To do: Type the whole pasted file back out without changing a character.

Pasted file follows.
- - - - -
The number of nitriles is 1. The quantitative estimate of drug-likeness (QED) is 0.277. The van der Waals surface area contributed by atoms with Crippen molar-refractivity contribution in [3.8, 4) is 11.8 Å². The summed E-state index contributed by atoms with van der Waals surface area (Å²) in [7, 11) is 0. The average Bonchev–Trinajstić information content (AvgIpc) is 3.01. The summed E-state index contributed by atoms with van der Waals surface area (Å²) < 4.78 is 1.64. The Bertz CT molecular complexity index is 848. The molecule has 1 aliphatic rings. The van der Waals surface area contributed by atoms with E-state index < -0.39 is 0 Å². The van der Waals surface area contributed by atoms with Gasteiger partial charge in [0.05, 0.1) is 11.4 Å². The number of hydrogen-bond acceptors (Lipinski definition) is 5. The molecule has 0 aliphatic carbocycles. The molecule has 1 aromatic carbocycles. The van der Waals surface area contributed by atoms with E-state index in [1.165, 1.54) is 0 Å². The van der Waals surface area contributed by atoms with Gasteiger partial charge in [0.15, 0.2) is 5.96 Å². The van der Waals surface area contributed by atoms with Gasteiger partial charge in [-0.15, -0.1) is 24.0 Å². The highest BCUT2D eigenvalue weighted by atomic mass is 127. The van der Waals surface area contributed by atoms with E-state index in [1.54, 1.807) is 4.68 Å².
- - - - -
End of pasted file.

The number of nitriles is 1. The quantitative estimate of drug-likeness (QED) is 0.277. The van der Waals surface area contributed by atoms with Crippen molar-refractivity contribution in [3.8, 4) is 11.8 Å². The summed E-state index contributed by atoms with van der Waals surface area (Å²) in [7, 11) is 0. The average Bonchev–Trinajstić information content (AvgIpc) is 3.01. The summed E-state index contributed by atoms with van der Waals surface area (Å²) < 4.78 is 1.64. The Bertz CT molecular complexity index is 848. The molecule has 1 aliphatic rings. The van der Waals surface area contributed by atoms with E-state index < -0.39 is 0 Å². The van der Waals surface area contributed by atoms with Gasteiger partial charge in [0.05, 0.1) is 11.4 Å². The number of hydrogen-bond acceptors (Lipinski definition) is 5. The molecule has 0 aliphatic carbocycles. The molecule has 1 aromatic carbocycles. The van der Waals surface area contributed by atoms with E-state index in [1.165, 1.54) is 0 Å². The van der Waals surface area contributed by atoms with Gasteiger partial charge in [0.15, 0.2) is 5.96 Å². The van der Waals surface area contributed by atoms with Gasteiger partial charge in [-0.15, -0.1) is 24.0 Å². The highest BCUT2D eigenvalue weighted by atomic mass is 127. The van der Waals surface area contributed by atoms with E-state index in [1.54, 1.807) is 4.68 Å².